Anxious Personalities: Which Type Are You?by Anne Windermere Patient Advocate
Although everyone feels anxious to some extent, there are some personalities which seem more prone to feeling stress and anxiety. I am going to list some of the traits and mindsets of some of the different types of anxious personalities, but remember that these are but caricatures. Nobody is a cartoon character with unchanging static personal qualities and traits. The three "personality types" I’ve listed, their associated qualities, and the related goals are simply my personal interpretation. You may find that you have something in common with all the types or find bits and pieces of your personality scattered among these examples. The goal is to recognize what parts of your personality contribute to maintaining a higher than normal level of stress in your life.
Anxious Personality #1: The Drama King or Queen
Does it seem as though drama and stress follow you wherever you go? Do you find that you respond to situations with extreme emotion and that you tend to be on an emotional rollercoaster? Do your friends and family see you as seeking the center of attention? Do you feel bored or empty when there is nothing going on to stir up excitement even if it does create stress?
Drama kings and queens are possibly addicted to the adrenaline rush of drama. This addiction can have some very harmful side effects including great stress and anxiety. The attraction to feeling hyped up on emotions can lead some drama addicts to unconsciously create conflict and problems in their life which previously did not exist.
The drama king or queen can sometimes be colorful, vibrant, and the life of the party. But to friends, co-workers, and family, spending time with this type of personality can be emotionally exhausting.
If two drama addicts have a romantic relationship together, watch out You will see the sparks fly. There may be lots of sexual passion but also a passion for conflict and arguments.
Goal for this personality type: To figure out how their actions and impulses create stress and anxiety for themselves and others and to decrease their addiction to drama.
Anxious Personality #2: The Worrywart
This is probably the most common type of anxious personality. This is the person who becomes anxious because they are always imagining the worst case scenarios. If someone is late by ten minutes, the worrywart worries that the person has died in a terrible car accident. If the chronic worrier goes to the doctor for a checkup, they may fear being told that they have some life threatening disease.
The worrywart eyes his or her environment with extreme caution and wariness. Possible doom and catastrophe seem to be looming around every corner. The worrywart may be more prone to panic attacks and just the thought of something frightening can induce physical symptoms of fear and great anxiety.
The thought that is most predominant in the worrywart's mind is "What if?"
This personality type worries not just about their own safety and welfare but about their family and especially their children. The worrywart may spend incredible amounts of energy devoted to keeping their family safe. But this excessive worry can manifest in over protectiveness and stifle the growth and independence of their children.
Goal for this personality type: To understand that there is much that they cannot control and that excessive worry seriously limits their ability to take risks and enjoy life. Cognitive therapy can be very helpful in re-shaping the worrywart's belief system that there is not catastrophe waiting around every corner.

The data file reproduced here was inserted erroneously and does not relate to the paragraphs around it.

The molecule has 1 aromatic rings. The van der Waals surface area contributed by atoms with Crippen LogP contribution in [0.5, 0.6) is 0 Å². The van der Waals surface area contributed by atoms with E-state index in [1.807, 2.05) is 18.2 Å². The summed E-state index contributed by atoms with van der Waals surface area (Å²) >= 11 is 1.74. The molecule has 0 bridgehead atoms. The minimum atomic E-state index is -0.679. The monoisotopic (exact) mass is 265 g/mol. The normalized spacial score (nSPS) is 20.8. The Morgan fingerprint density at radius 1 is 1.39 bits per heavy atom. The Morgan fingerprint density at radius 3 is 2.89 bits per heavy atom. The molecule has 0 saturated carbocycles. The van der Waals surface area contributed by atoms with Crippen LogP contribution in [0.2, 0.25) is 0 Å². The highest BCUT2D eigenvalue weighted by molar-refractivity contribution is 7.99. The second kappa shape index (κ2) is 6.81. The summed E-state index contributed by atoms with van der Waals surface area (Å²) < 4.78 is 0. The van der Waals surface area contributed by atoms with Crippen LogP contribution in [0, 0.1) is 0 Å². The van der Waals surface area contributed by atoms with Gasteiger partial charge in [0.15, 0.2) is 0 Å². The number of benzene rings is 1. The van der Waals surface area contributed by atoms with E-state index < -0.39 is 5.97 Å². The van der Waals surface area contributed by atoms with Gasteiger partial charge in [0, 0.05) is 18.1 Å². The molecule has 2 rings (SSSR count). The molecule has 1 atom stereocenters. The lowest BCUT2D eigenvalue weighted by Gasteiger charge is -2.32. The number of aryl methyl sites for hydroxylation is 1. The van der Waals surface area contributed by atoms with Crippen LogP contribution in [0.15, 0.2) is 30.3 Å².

Anxious Personality #3: Little Miss or Mister Perfectionist
The perfectionist side to our personality is the inner slave driver who insists that we keep moving towards external goals at all costs including risking our mental and physical health. The perfectionist does not recognize signs to slow down and relax. Anxiety and mental anguish are seen as badges of honor and as attributes of hard work.
The favorite word which drives the perfectionist is "should."
The perfectionist has such high expectations for him or herself that they are almost always unobtainable. Mistakes are seen as inexcusable and this leads to greater and greater anxiety. Self worth is seen as conditional and as a direct product of external achievements.
The perfectionist not only attempts to be perfect at work but also within interpersonal relationships. They may have lofty ideals of how to be the perfect romantic partner or the perfect parent.
When things don't go their way the perfectionist may become anxious or depressed. Disappointment is a chronic issue for the perfectionist because life seldom lives up to their expectations. Burn out on the job or even within relationships is likely as the perfectionist does not heed mental or physical warnings to slow down or to adjust their expectations.
The perfectionist may end up with many physical ailments related to stress and taking on too much work and responsibility.
Goal for this personality type: To understand that nobody is able to be perfect. Mistakes will happen in life but that this doesn't mean they are any less of a human being. The perfectionist needs to learn how to pay attention and listen to their bodily signals that they need to relax and rest. This type of personality will need to learn how to adjust their expectations so that they are not set up for continuous stress and disappointment.
These are but three of the potential anxious personalities we may see in ourselves. I am sure we can list many more. Of these three which personality type can you most identify with? How have you learned to curb those personality traits which cause you the most stress? What strategies have helped the most?